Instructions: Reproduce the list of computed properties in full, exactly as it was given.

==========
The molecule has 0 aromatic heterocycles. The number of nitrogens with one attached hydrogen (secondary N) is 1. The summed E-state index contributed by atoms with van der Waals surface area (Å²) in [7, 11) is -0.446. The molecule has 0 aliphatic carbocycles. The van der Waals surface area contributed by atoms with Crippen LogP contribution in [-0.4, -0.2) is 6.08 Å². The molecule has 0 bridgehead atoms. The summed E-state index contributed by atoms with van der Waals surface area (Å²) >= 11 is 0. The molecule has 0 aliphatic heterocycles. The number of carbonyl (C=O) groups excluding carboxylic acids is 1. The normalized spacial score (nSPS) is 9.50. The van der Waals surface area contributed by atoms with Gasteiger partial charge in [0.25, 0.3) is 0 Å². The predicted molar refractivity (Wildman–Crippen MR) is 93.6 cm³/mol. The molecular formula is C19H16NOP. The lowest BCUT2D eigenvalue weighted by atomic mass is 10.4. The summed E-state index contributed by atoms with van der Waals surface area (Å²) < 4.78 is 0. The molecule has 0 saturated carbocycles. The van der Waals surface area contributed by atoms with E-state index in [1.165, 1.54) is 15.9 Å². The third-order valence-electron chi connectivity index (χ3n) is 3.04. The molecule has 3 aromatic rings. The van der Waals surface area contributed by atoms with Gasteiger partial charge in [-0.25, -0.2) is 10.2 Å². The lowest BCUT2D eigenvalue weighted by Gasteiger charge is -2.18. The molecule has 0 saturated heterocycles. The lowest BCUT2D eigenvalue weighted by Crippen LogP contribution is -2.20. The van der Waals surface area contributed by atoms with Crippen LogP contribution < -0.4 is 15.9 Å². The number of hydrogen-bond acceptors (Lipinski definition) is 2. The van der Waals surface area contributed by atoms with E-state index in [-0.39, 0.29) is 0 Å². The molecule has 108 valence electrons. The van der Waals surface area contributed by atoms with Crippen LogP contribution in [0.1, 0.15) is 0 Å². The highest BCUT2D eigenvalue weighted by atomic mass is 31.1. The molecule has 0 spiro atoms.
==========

The molecule has 0 aromatic heterocycles. The number of nitrogens with one attached hydrogen (secondary N) is 1. The summed E-state index contributed by atoms with van der Waals surface area (Å²) in [7, 11) is -0.446. The molecule has 0 aliphatic carbocycles. The van der Waals surface area contributed by atoms with Crippen LogP contribution in [-0.4, -0.2) is 6.08 Å². The molecule has 0 bridgehead atoms. The summed E-state index contributed by atoms with van der Waals surface area (Å²) >= 11 is 0. The molecule has 0 aliphatic heterocycles. The number of carbonyl (C=O) groups excluding carboxylic acids is 1. The normalized spacial score (nSPS) is 9.50. The van der Waals surface area contributed by atoms with Gasteiger partial charge in [0.25, 0.3) is 0 Å². The predicted molar refractivity (Wildman–Crippen MR) is 93.6 cm³/mol. The molecular formula is C19H16NOP. The lowest BCUT2D eigenvalue weighted by atomic mass is 10.4. The summed E-state index contributed by atoms with van der Waals surface area (Å²) < 4.78 is 0. The molecule has 0 saturated carbocycles. The van der Waals surface area contributed by atoms with E-state index in [1.165, 1.54) is 15.9 Å². The third-order valence-electron chi connectivity index (χ3n) is 3.04. The molecule has 3 aromatic rings. The van der Waals surface area contributed by atoms with Gasteiger partial charge in [-0.25, -0.2) is 10.2 Å². The lowest BCUT2D eigenvalue weighted by Gasteiger charge is -2.18. The molecule has 0 saturated heterocycles. The lowest BCUT2D eigenvalue weighted by Crippen LogP contribution is -2.20. The van der Waals surface area contributed by atoms with Crippen LogP contribution < -0.4 is 15.9 Å². The number of hydrogen-bond acceptors (Lipinski definition) is 2. The van der Waals surface area contributed by atoms with E-state index in [-0.39, 0.29) is 0 Å². The molecule has 108 valence electrons. The van der Waals surface area contributed by atoms with Crippen LogP contribution in [0.1, 0.15) is 0 Å². The highest BCUT2D eigenvalue weighted by atomic mass is 31.1. The molecule has 0 spiro atoms.